ADHD and Video Games
Are video games a problem for people with ADHD?
How to Set Limits
"Parents have to set limits, they have to set a certain time to cut the games off," says psychologist Lisa Efron, PhD. She directs the Hyperactivity, Attention, and Learning Problems Clinic at Children's National Medical Center in Washington, D.C. "We know that kids do better with structure, and that's especially true for kids with ADHD."
She advises parents to follow the American Academy of Pediatrics' recommendation that kids spend no more than 1 to 2 hours in front of the screen. That includes any and all screens: game device, TV, or computer. Kids (with or without ADHD) shouldn't spend more than 2 hours per day with all of those gadgets, combined.
She's concerned about what kids who can't, or won't, set aside their game consoles may be missing, such as developing their social skills or self-control.
"You have to think about what are the things they are not doing," Efron says. "What skills would they be learning if they were not playing Angry Birds?"
For young children, she says, parents must set and enforce limits. High schoolers may need less supervision. "Give them some input and see how they do," Efron says.
Make It a Reward
If you have a child with ADHD who likes playing video games, use those games as a reward for completing other tasks, such as homework, recommends psychologist Mark Stein, PhD.
"Your child is giving you the idea of what they would like for a reward or privilege," Stein says. "Kids often have this philosophical belief that to play video games is an inalienable right, and so they need to learn the difference between a right and privilege. Video games are no different than the occasional extra dessert. The child should earn time to play."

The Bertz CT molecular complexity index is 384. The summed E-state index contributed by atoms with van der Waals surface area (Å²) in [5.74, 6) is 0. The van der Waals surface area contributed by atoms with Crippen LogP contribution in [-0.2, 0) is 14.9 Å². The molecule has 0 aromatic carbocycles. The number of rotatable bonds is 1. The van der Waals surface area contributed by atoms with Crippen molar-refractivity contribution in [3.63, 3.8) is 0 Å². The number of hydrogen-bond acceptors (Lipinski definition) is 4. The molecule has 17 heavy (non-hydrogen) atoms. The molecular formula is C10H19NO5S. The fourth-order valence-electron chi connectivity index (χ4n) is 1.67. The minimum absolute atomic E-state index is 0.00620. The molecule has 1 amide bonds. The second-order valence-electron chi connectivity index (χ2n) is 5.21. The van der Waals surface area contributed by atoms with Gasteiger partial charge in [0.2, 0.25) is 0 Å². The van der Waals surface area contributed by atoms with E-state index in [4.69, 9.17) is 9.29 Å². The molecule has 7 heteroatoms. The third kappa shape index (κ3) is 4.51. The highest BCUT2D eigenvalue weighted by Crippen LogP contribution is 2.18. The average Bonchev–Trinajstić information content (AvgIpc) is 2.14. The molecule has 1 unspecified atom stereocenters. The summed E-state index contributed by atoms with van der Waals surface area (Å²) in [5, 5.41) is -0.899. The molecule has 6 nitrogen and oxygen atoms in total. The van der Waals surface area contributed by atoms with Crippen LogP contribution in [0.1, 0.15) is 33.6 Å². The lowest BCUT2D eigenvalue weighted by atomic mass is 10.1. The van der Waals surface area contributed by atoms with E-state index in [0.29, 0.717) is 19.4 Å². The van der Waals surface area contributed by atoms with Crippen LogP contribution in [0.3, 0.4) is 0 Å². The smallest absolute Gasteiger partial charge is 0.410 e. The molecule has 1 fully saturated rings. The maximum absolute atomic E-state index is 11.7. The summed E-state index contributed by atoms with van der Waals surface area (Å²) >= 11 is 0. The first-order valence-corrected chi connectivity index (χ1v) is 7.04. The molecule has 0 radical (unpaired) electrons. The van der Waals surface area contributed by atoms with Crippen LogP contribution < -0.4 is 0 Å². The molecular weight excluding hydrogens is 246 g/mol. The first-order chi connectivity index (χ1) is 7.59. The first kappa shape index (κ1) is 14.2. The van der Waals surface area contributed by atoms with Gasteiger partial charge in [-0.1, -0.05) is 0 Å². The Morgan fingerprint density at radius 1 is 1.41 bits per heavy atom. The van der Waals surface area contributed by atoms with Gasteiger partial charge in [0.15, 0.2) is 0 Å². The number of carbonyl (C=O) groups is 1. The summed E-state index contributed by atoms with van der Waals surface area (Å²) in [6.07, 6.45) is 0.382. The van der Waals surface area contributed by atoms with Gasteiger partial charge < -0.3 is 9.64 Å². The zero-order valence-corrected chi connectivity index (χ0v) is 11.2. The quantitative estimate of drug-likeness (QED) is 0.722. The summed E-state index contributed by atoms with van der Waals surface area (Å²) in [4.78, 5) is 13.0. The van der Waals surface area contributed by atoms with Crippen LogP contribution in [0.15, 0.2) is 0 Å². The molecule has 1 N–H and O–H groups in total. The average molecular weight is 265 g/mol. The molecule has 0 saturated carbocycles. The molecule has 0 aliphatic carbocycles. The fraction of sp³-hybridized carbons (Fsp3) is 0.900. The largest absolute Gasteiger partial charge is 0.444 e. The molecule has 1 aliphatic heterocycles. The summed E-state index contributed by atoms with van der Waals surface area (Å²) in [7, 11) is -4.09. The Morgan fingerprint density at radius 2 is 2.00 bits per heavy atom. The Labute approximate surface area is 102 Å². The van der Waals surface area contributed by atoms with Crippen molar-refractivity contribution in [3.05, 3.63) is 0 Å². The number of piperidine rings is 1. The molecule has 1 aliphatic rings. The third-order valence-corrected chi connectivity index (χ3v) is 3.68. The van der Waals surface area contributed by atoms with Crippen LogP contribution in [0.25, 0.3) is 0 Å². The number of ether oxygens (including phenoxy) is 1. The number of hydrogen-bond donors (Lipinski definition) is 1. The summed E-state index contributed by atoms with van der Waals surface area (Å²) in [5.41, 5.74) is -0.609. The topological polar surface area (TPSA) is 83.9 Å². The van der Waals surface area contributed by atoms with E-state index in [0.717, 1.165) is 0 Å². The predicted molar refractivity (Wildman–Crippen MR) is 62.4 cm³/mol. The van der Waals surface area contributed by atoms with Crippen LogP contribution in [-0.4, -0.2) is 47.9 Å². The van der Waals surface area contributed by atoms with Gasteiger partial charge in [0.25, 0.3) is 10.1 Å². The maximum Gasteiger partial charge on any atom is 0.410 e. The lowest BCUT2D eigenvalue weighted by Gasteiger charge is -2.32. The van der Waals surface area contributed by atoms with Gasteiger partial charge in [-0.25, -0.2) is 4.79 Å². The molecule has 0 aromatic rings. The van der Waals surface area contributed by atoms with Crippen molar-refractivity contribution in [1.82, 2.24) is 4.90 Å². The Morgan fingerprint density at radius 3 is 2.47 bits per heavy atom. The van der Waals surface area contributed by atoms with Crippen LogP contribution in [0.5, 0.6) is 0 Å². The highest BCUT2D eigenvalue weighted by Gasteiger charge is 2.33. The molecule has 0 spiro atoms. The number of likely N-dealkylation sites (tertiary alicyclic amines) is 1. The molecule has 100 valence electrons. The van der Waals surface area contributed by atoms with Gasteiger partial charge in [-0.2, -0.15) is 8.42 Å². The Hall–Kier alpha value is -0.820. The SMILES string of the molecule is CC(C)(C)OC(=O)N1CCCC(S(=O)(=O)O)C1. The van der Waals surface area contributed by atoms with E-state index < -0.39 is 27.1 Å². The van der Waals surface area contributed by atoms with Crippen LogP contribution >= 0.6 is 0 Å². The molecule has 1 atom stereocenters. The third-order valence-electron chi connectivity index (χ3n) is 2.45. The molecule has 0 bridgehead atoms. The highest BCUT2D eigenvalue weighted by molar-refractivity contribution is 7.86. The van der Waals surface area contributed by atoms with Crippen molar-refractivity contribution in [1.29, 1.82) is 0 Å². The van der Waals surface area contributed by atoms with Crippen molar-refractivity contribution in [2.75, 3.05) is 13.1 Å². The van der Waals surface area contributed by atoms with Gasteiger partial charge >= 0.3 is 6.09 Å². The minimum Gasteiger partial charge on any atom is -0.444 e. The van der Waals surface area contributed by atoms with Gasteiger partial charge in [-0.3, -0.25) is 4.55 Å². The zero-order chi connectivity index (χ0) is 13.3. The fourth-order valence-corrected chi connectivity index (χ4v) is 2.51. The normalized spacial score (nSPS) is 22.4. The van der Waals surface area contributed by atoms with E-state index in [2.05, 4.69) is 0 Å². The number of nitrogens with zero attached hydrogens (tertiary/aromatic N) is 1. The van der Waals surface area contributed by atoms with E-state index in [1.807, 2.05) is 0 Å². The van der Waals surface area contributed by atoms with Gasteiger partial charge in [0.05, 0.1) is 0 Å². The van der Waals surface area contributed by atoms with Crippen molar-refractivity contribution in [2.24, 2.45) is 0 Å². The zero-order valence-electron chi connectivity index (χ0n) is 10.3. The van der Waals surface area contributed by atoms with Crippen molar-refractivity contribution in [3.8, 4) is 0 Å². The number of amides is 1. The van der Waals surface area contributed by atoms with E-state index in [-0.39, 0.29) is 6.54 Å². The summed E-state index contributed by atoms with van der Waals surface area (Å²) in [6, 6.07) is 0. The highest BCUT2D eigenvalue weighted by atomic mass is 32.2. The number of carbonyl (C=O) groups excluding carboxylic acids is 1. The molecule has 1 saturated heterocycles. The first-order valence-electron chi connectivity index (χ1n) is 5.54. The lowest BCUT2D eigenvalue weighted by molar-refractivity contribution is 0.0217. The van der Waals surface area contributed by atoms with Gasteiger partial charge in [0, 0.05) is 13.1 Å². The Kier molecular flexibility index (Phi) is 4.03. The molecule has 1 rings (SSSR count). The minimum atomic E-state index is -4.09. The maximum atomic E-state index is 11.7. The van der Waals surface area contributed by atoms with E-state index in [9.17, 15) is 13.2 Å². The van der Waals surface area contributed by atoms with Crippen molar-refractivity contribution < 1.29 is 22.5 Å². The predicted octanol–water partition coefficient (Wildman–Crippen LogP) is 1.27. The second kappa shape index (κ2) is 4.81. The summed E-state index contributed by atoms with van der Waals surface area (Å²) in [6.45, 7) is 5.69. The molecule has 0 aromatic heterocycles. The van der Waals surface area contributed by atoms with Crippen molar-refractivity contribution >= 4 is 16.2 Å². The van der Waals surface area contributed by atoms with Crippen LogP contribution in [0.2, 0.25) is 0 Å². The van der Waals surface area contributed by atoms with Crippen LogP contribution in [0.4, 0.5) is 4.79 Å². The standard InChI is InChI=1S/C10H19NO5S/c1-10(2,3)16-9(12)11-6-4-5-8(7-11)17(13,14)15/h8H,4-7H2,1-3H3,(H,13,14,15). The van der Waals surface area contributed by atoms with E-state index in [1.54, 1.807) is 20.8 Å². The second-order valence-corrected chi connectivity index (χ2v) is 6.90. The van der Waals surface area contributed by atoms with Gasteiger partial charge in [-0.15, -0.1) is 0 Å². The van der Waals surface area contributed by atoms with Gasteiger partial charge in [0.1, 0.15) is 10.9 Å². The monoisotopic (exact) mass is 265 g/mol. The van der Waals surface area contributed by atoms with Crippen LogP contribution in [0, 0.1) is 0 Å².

Using video games this way can help teach self-control and developing the skill to stick to an agreed-upon routine. If kids can master that, "by the time they go off to college, they have that experience and can do better on their own," Efron says.
For College Students
Stein advises his college-aged patients to set and stick to a schedule. If they spend too much time on video games, he also recommends changing their environment to help them be more productive and less prone to play.
For instance, he suggests that they turn off their Internet connection, leave the room to study in another place where there isn't so much temptation to play games, and find someone who can hold them accountable for how they spend their time.
Video games also have the potential to be helpful, if harnessed in the right way, Fong and Efron say.
Standard models of learning may not be stimulating enough to hold the attention of someone with ADHD, but educational games just might be able to.
"An educational video game might be more effective than a traditional lecture," Efron says. "If we have the technology, we should make use of it."
Fong would like to see more work done on whether there are positive aspects to video games for people with ADHD, rather than only focusing on the negatives.
"We have demonized video games as a complete waste of time," Fong says. "But we use video games to train surgeons, pilots, astronauts, soldiers. Why not use them to teach kids with ADHD?"